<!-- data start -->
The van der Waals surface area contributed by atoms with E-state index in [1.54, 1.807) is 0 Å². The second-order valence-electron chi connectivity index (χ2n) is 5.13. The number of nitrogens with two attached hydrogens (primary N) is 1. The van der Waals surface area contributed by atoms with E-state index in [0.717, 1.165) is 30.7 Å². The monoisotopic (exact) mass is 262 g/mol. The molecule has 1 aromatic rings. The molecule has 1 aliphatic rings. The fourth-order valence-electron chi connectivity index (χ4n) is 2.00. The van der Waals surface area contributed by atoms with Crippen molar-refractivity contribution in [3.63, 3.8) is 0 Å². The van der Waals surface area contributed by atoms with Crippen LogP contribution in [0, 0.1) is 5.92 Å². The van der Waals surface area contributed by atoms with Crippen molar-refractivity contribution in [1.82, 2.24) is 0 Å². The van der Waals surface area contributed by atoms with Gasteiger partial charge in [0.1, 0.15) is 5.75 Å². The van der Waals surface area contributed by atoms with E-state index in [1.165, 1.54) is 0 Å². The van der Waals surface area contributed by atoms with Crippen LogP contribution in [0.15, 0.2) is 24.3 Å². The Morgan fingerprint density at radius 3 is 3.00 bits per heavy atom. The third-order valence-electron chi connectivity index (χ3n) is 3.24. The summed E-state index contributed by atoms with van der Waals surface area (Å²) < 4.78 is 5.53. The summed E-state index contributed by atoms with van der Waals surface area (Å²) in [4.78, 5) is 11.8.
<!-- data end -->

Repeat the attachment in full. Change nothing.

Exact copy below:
The van der Waals surface area contributed by atoms with E-state index in [1.54, 1.807) is 0 Å². The second-order valence-electron chi connectivity index (χ2n) is 5.13. The number of nitrogens with two attached hydrogens (primary N) is 1. The van der Waals surface area contributed by atoms with E-state index in [0.717, 1.165) is 30.7 Å². The monoisotopic (exact) mass is 262 g/mol. The molecule has 1 aromatic rings. The molecule has 1 aliphatic rings. The fourth-order valence-electron chi connectivity index (χ4n) is 2.00. The van der Waals surface area contributed by atoms with Crippen molar-refractivity contribution in [3.63, 3.8) is 0 Å². The van der Waals surface area contributed by atoms with Crippen LogP contribution in [0, 0.1) is 5.92 Å². The van der Waals surface area contributed by atoms with Crippen molar-refractivity contribution in [1.82, 2.24) is 0 Å². The van der Waals surface area contributed by atoms with Gasteiger partial charge in [0.1, 0.15) is 5.75 Å². The van der Waals surface area contributed by atoms with E-state index in [1.165, 1.54) is 0 Å². The van der Waals surface area contributed by atoms with Crippen LogP contribution in [0.15, 0.2) is 24.3 Å². The Morgan fingerprint density at radius 3 is 3.00 bits per heavy atom. The third-order valence-electron chi connectivity index (χ3n) is 3.24. The summed E-state index contributed by atoms with van der Waals surface area (Å²) < 4.78 is 5.53. The summed E-state index contributed by atoms with van der Waals surface area (Å²) in [4.78, 5) is 11.8.